In this dazzling addition to the ranks of Arthuriana (King’s first non-game based novel), Merlin is a fallen god bereft of believers because of the ascendancy of the Christian God and His followers. This former God of air has become little more than human, possessed of strong powers and lost in the mists of madness and chaos. In this adaptation, the story of Arthur is literally one of old gods versus new, and the struggle is not only for the land but for the hearts and minds of the people whose belief keeps them alive. Arthur is fully human but possess Excalibur, the spirit of Jehovah made manifest into the God-killing sword. By his side rules Guinevere, a fey queen who wields the power of the land as long as she continues to be chaste. Together, they unite Britannia against the Saxon God Wotan and his followers, who would destroy all they behold. They also build Camelot, which is a sanctuary not only for men but the fey as well. Titanic clashes result as men, gods and the otherworldly battle for the future of a nation.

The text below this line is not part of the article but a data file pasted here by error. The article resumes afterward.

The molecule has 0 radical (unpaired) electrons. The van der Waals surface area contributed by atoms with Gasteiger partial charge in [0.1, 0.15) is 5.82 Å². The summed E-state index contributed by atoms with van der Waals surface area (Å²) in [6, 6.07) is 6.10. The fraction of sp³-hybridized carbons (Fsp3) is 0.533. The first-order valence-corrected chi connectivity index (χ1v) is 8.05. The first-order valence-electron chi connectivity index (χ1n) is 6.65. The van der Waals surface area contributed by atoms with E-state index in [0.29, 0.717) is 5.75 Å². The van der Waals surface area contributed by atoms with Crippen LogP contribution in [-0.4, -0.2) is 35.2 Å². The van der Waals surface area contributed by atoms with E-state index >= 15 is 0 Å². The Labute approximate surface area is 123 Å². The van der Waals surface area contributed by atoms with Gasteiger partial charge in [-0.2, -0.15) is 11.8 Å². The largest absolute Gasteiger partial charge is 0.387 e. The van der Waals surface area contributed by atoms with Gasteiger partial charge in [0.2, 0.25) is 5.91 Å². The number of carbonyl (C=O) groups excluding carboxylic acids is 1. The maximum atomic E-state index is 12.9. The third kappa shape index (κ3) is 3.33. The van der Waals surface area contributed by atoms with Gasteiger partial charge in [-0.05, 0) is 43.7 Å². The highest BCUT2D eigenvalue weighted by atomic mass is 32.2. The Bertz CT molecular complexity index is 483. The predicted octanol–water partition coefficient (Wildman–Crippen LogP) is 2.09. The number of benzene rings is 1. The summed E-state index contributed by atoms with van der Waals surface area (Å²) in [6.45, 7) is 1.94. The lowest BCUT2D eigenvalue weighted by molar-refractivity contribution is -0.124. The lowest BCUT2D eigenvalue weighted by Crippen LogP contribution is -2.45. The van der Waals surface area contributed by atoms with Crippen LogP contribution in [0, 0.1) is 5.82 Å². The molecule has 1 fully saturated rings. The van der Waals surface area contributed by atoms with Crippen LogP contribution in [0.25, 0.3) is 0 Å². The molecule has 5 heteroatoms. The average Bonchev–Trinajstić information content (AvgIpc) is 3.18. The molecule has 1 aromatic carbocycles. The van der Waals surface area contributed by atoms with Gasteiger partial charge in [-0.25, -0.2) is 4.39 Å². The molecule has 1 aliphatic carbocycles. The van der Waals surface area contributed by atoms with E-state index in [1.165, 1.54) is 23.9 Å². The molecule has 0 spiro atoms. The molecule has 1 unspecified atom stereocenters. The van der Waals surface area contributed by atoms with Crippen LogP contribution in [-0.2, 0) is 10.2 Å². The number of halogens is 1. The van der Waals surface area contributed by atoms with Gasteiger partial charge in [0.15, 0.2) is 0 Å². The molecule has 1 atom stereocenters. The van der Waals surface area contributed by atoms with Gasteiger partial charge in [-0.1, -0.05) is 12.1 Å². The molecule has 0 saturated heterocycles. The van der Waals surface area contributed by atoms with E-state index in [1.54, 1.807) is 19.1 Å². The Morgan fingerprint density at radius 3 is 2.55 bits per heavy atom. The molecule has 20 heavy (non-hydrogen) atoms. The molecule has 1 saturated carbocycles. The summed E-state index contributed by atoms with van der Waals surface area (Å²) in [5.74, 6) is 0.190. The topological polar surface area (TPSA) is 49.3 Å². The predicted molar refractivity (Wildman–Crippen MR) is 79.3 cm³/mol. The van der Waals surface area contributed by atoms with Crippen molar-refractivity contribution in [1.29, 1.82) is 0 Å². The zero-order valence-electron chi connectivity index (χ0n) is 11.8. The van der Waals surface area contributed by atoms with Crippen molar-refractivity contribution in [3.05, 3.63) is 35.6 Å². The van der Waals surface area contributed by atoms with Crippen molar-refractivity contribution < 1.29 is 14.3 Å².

The focus is on Merlin, and the story ends with his withdrawal from the world of men, leaving the dark end of Arthur’s reign foreshadowed but untold. It’s a story that stands on its own as we follow him from the depths of his madness into the glory of his power reshaped. This is a rollicking good story, chock full of wit, humor and excitement, not to mention a liberal sprinkling of “pourquoi tales” (ever wonder how Stonehenge really got where it was?). King’s departure from the traditional narrative keeps suspense fully alive, and one turns the last page with a sigh of contentment and a burning desire for more.